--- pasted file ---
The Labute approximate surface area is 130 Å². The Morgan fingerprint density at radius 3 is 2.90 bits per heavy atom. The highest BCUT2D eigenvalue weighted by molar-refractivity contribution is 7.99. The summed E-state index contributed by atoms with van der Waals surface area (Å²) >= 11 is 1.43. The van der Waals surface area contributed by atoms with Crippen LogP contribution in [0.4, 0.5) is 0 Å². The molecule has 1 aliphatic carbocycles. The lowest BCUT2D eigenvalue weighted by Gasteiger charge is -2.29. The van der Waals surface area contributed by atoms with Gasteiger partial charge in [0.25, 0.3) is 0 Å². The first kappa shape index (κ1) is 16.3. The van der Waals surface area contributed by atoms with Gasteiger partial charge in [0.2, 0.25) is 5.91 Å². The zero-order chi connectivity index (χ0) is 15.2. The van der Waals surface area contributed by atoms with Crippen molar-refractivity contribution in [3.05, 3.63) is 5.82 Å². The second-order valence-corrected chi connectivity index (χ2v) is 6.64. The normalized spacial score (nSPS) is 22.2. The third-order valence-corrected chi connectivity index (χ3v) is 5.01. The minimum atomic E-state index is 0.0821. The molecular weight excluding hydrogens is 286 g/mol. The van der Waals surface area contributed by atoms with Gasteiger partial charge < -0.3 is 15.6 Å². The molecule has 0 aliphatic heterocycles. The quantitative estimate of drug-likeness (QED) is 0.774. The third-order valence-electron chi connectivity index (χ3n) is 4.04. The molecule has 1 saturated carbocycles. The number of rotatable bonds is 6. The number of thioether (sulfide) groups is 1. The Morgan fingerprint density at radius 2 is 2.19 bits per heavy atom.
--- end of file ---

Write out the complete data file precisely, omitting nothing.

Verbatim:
The Labute approximate surface area is 130 Å². The Morgan fingerprint density at radius 3 is 2.90 bits per heavy atom. The highest BCUT2D eigenvalue weighted by molar-refractivity contribution is 7.99. The summed E-state index contributed by atoms with van der Waals surface area (Å²) >= 11 is 1.43. The van der Waals surface area contributed by atoms with Crippen LogP contribution in [0.4, 0.5) is 0 Å². The molecule has 1 aliphatic carbocycles. The lowest BCUT2D eigenvalue weighted by Gasteiger charge is -2.29. The van der Waals surface area contributed by atoms with Gasteiger partial charge in [0.25, 0.3) is 0 Å². The first kappa shape index (κ1) is 16.3. The van der Waals surface area contributed by atoms with Gasteiger partial charge in [0.2, 0.25) is 5.91 Å². The zero-order chi connectivity index (χ0) is 15.2. The van der Waals surface area contributed by atoms with Crippen molar-refractivity contribution in [3.05, 3.63) is 5.82 Å². The second-order valence-corrected chi connectivity index (χ2v) is 6.64. The normalized spacial score (nSPS) is 22.2. The third-order valence-corrected chi connectivity index (χ3v) is 5.01. The minimum atomic E-state index is 0.0821. The molecular weight excluding hydrogens is 286 g/mol. The van der Waals surface area contributed by atoms with Gasteiger partial charge < -0.3 is 15.6 Å². The molecule has 0 aliphatic heterocycles. The quantitative estimate of drug-likeness (QED) is 0.774. The third-order valence-electron chi connectivity index (χ3n) is 4.04. The molecule has 1 saturated carbocycles. The number of rotatable bonds is 6. The number of thioether (sulfide) groups is 1. The Morgan fingerprint density at radius 2 is 2.19 bits per heavy atom.